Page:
Norway’s sovereign wealth fund – which is worth $650 billion – has begun to ask the companies in which it invests whether or not they are seeking to mitigate their impact on the world’s rainforests. Green groups have welcomed the news, which suggests that the country may be inclined to rethink some deals if they fail to demonstrate conservationist thinking and protective business activity.
The news, announced without any fanfare in September, is particularly interesting given the importance of the fund, which is one of the biggest institutional investors in the world. The country’s national Rainforest protection foundation has expressed a hope that the policy changes for the fund will mean that it backs off from companies that continue to damage rainforests.
The change also answers previous criticisms about Norway’s history with ‘uncritical’ investment decisions from industries that have threatened rainforests – such as cattle ranching, oil and gas, palm oil, pulp, logging, hydropower and paper. The fund – which is in place to manage Norway’s oil revenue surplus – says that it will not be investing in any companies that are damaging the environment. Additionally, it has said that Norway expects companies to be actively managing risks of environmental damage and the impact of climate change that arises from tropical deforestation and the emission of greenhouse gas.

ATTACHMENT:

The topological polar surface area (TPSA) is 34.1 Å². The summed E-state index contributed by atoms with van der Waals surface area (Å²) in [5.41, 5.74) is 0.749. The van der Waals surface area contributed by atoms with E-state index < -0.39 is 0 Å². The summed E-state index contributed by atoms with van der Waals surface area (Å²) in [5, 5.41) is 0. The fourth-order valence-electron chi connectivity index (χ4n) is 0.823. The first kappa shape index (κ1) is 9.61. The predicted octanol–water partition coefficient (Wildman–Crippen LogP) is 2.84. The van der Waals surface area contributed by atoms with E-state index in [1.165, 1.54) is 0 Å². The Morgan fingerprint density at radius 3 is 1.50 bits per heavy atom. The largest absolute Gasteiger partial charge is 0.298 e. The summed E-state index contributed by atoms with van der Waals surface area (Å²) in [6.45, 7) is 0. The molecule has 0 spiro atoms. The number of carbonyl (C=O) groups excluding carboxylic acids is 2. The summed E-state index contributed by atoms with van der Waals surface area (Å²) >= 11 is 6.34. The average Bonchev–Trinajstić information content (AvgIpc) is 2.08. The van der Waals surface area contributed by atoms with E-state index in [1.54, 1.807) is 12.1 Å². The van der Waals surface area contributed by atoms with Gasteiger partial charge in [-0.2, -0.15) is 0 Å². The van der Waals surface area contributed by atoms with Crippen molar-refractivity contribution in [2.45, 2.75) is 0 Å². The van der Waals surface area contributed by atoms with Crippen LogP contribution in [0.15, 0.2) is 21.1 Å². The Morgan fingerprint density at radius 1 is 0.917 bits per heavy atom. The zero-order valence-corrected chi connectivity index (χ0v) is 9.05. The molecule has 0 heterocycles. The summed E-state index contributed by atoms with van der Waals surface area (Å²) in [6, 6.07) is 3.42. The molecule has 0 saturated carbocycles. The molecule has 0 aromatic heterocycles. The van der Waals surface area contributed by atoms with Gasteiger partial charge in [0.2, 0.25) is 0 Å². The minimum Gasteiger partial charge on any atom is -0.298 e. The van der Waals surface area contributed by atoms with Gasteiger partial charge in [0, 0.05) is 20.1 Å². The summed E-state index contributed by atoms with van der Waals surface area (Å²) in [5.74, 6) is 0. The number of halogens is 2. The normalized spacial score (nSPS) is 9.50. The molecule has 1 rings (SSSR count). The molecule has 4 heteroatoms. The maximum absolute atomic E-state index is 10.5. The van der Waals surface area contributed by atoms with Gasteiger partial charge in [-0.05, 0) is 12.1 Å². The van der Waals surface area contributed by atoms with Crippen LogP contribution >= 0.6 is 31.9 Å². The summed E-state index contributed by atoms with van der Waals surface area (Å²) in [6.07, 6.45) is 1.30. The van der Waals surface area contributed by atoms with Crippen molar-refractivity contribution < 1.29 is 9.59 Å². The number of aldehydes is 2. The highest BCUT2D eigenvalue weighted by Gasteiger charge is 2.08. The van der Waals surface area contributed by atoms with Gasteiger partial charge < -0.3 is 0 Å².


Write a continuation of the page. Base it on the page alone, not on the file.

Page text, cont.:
Potential investment companies will now have to provide business information about the impact of their operations on the rainforest over time and demonstrate how their activities comply with international standards designed to protect forests. The funds guidelines have referred to the problem of global warming in the past, but this is the first time that it has specifically mentioned rainforest preservation. It’s positive to see ‘big business’ continuing to force positive action to save the rainforest.